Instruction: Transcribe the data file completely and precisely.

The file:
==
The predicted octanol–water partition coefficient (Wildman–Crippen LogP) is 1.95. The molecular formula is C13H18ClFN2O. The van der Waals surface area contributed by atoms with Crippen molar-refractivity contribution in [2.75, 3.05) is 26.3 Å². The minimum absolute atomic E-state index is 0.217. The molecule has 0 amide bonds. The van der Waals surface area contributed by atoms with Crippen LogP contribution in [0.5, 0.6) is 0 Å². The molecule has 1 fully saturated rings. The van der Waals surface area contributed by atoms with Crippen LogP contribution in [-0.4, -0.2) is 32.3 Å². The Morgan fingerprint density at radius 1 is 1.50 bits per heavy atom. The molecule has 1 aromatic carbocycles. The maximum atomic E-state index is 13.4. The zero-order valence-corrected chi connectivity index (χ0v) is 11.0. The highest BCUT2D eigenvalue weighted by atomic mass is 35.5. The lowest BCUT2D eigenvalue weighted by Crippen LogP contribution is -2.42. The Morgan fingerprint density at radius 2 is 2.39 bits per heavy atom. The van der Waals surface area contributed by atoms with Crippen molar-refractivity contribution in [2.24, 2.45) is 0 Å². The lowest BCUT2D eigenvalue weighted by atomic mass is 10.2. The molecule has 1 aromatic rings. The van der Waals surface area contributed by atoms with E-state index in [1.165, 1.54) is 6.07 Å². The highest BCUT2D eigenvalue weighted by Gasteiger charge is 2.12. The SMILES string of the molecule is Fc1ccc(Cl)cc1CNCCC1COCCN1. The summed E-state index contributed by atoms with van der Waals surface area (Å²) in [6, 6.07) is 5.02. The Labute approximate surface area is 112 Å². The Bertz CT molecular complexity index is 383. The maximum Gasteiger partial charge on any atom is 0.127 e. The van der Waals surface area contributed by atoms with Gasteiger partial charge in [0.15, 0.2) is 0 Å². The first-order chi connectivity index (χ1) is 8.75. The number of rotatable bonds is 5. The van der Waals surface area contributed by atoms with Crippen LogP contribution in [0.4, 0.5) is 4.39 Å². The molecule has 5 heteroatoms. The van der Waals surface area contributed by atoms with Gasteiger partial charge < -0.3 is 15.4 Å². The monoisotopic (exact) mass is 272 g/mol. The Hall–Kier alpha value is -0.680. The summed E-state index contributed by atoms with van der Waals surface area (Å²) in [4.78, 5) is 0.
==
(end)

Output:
The predicted octanol–water partition coefficient (Wildman–Crippen LogP) is 1.95. The molecular formula is C13H18ClFN2O. The van der Waals surface area contributed by atoms with Crippen molar-refractivity contribution in [2.75, 3.05) is 26.3 Å². The minimum absolute atomic E-state index is 0.217. The molecule has 0 amide bonds. The van der Waals surface area contributed by atoms with Crippen LogP contribution in [0.5, 0.6) is 0 Å². The molecule has 1 fully saturated rings. The van der Waals surface area contributed by atoms with Crippen LogP contribution in [-0.4, -0.2) is 32.3 Å². The Morgan fingerprint density at radius 1 is 1.50 bits per heavy atom. The molecule has 1 aromatic carbocycles. The maximum atomic E-state index is 13.4. The zero-order valence-corrected chi connectivity index (χ0v) is 11.0. The highest BCUT2D eigenvalue weighted by atomic mass is 35.5. The lowest BCUT2D eigenvalue weighted by Crippen LogP contribution is -2.42. The Morgan fingerprint density at radius 2 is 2.39 bits per heavy atom. The van der Waals surface area contributed by atoms with Crippen molar-refractivity contribution in [2.24, 2.45) is 0 Å². The lowest BCUT2D eigenvalue weighted by atomic mass is 10.2. The molecule has 1 aromatic rings. The van der Waals surface area contributed by atoms with E-state index in [1.165, 1.54) is 6.07 Å². The highest BCUT2D eigenvalue weighted by Gasteiger charge is 2.12. The SMILES string of the molecule is Fc1ccc(Cl)cc1CNCCC1COCCN1. The summed E-state index contributed by atoms with van der Waals surface area (Å²) in [6, 6.07) is 5.02. The Labute approximate surface area is 112 Å². The Bertz CT molecular complexity index is 383. The maximum Gasteiger partial charge on any atom is 0.127 e. The van der Waals surface area contributed by atoms with Gasteiger partial charge in [0.15, 0.2) is 0 Å². The first-order chi connectivity index (χ1) is 8.75. The number of rotatable bonds is 5. The van der Waals surface area contributed by atoms with Crippen LogP contribution in [0.4, 0.5) is 4.39 Å². The molecule has 5 heteroatoms. The van der Waals surface area contributed by atoms with Gasteiger partial charge < -0.3 is 15.4 Å². The monoisotopic (exact) mass is 272 g/mol. The Hall–Kier alpha value is -0.680. The summed E-state index contributed by atoms with van der Waals surface area (Å²) in [4.78, 5) is 0.